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5 Steps to Getting a Home-Equity Loan

Author: Ethan Harris

In the market for a home-equity loan but don't know how to get one? We're here to serve, with a step-by-step guide on how to do it.

1. Figure Out What You Need

First, let's identify exactly what it is you're after. While it's become a generic term for anything that uses your residence as collateral to obtain financing, an actual home-equity loan is a fixed-interest-rate loan for a defined period of time – similar to a fixed-rate mortgage. If you need a lump sum of money right now – for consolidating debt, paying off loans or credit cards or doing a large-scale repair on your house – a true home-equity loan is probably your best choice.

In contrast, a home equity line of credit (HELOC) works more like a credit card. You have a set credit limit that you can draw against. Often, that's over a certain period of time, though some lines of credit have no time limit. Other options actually have a debit card attached to them. HELOCs usually come with variable interest rates. Having a line of credit allows you to borrow only what you need at the moment rather than receive a lump-sum payment.

For more details on the two, see Home-Equity Loan vs. HELOC: The Difference.

2. Shop Around

Because home-equity loans don't involve as large sums as mortgages, it's easier to compare terms and interest rates. There are plenty of websites that compare both types of loans from multiple lenders. When looking, "don't focus solely on large banks, but instead consider a loan with your local credit union," recommends Real Estate and Relocation Expert Clair Jones. Credit unions sometimes offer better interest rates and more personalized account service if you're willing to deal with a slower application processing time.

As with a mortgage, you can ask for a good faith estimate. But before you do, make your own honest estimate of your finances. Casey Fleming, mortgage advisor at C2 Financial Corporation and author of The Loan Guide: How to Get the Best Possible Mortgage, says, You should have a good sense of where your credit and home value are before applying, in order to save money. Especially on the appraisal [of your home], which is a major expense. If your appraisal comes in too low to support the loan, the money is already spent – and there are no refunds for not qualifying.

3. Apply

When you make your application, one of the first things a lender will do is pull your credit report. If you have a credit score of 680 or better, you will get a more favorable rate and terms," Arvin Sahakian, vice-president of the home-loan search tool BeSmartee says. "We have so many lenders in this nation that it's difficult to not be able to get a loan. However, your primary goal is to do so at the lowest possible interest rate; otherwise [the loan] can turn on you and put you into a bad financial position.

One of the best ways to do this is to go online, compare rates and, once you find the best for you, call that company and simply apply over the phone, advises Chip Poli, owner of Poli Mortgage in Canton, Mass. If you are planning on scaling back your hours at work or retiring, make sure you apply for the home-equity loan first," Jones adds. "Lenders typically evaluate loan applicants based on their annual income and overall cash flow, so it can be really hard for retirees and part-time workers to get approved.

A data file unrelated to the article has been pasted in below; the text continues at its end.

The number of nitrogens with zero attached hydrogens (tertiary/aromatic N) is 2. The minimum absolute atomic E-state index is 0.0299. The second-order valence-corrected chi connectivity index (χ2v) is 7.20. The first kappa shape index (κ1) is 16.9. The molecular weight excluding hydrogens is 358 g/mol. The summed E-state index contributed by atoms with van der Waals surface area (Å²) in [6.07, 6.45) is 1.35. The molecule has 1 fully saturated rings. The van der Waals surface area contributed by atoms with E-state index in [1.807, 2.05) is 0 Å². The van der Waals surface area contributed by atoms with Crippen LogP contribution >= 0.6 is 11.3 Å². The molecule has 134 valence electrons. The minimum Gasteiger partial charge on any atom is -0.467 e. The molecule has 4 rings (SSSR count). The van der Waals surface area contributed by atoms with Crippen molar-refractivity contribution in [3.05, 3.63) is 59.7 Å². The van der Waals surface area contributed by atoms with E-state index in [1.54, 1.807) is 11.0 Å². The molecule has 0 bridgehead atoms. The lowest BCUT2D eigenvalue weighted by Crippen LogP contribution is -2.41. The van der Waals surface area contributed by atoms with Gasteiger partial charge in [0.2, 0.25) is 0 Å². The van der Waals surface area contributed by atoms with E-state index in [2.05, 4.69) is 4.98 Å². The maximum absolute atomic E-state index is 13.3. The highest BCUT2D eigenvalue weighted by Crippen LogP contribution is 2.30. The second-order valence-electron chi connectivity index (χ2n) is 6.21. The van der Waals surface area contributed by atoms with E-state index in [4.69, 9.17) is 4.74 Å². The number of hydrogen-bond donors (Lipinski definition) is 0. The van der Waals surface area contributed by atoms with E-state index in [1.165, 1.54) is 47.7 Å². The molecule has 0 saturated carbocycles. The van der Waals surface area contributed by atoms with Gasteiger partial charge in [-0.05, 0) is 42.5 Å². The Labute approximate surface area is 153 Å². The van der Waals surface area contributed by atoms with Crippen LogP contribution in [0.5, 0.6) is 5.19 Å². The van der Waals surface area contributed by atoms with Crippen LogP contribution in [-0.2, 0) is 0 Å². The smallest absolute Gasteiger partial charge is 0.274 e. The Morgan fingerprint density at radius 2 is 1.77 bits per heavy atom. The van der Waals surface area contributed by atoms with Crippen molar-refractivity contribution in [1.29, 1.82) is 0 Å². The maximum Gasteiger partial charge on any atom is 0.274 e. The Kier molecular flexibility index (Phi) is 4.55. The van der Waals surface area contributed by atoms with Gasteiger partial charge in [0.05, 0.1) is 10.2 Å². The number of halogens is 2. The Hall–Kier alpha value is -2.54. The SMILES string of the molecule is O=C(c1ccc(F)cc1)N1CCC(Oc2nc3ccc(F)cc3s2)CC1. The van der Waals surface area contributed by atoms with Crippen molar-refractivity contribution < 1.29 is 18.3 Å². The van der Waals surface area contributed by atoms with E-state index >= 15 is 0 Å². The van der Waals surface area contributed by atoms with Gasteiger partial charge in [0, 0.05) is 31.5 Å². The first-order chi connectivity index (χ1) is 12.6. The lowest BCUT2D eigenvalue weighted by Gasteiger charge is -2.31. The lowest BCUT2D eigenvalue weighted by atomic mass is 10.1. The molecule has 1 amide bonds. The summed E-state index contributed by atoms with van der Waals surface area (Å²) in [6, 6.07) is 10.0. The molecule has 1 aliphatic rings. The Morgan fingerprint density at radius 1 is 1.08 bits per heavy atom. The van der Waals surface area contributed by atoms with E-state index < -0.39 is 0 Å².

4. Assemble Your Documents

Just because it's for a smaller amount of money doesn't mean that you won't go through a grueling application process. According to Sahakian, in addition to providing proof of ownership and equity availability, you will need pay stubs for at least the past month, two years of tax returns, three to six months of bank statements, proof of identity and possibly other documentation.

5. Understand the Terms

If you qualify for the loan, be sure you comprehend how it works. Traditional home-equity loans have a repayment term, just like regular mortgages. You make regular, fixed payments covering both principal and interest. That's pretty straightforward.

HELOCs, however, are more complex. They have a draw period – often as much as a decade long – during which you can use the money for whatever you would like. Payments represent only interest during this time. After the draw period, you enter the repayment period. Since these payments involve both loan interest and principal, they will be higher. By the end of this period, you have to have paid off the entire loan, regardless of the current value of your home. Since you don't know what real estate markets or interest rates will do over an extended period of years, you may be making high payments on a home whose value has dropped. In extreme cases, you run the risk of being underwater on your loan.

Home equity lines of credit are a really hot topic right now because they have a 10-year draw period. And if you go back 10 years, it was the time when it was really the height of the market, " Kathy Passman, vice-president of consumer lending at 1st Mariner Bank says. "We are seeing people who are dealing with payment shock: Maybe the equity isn't there.

The Bottom Line

Before doing something that puts your house in hock (or deeper in hock), weigh all of your options. The way you use your loan or line of credit is completely up to you (see Using Home-Equity Loans For Debt Consolidation), but many financial experts advise only using them for home-related purposes. If the loan will finance a want rather than a need, consider saving for it and purchasing later rather than financing the purchase now.

Says Fleming: In my experience, in most cases clients are better off either not taking out any loan at all or pulling cash out by refinancing their existing mortgage. For more on this, see Refinancing vs. a Home-Equity Loan: The Difference.

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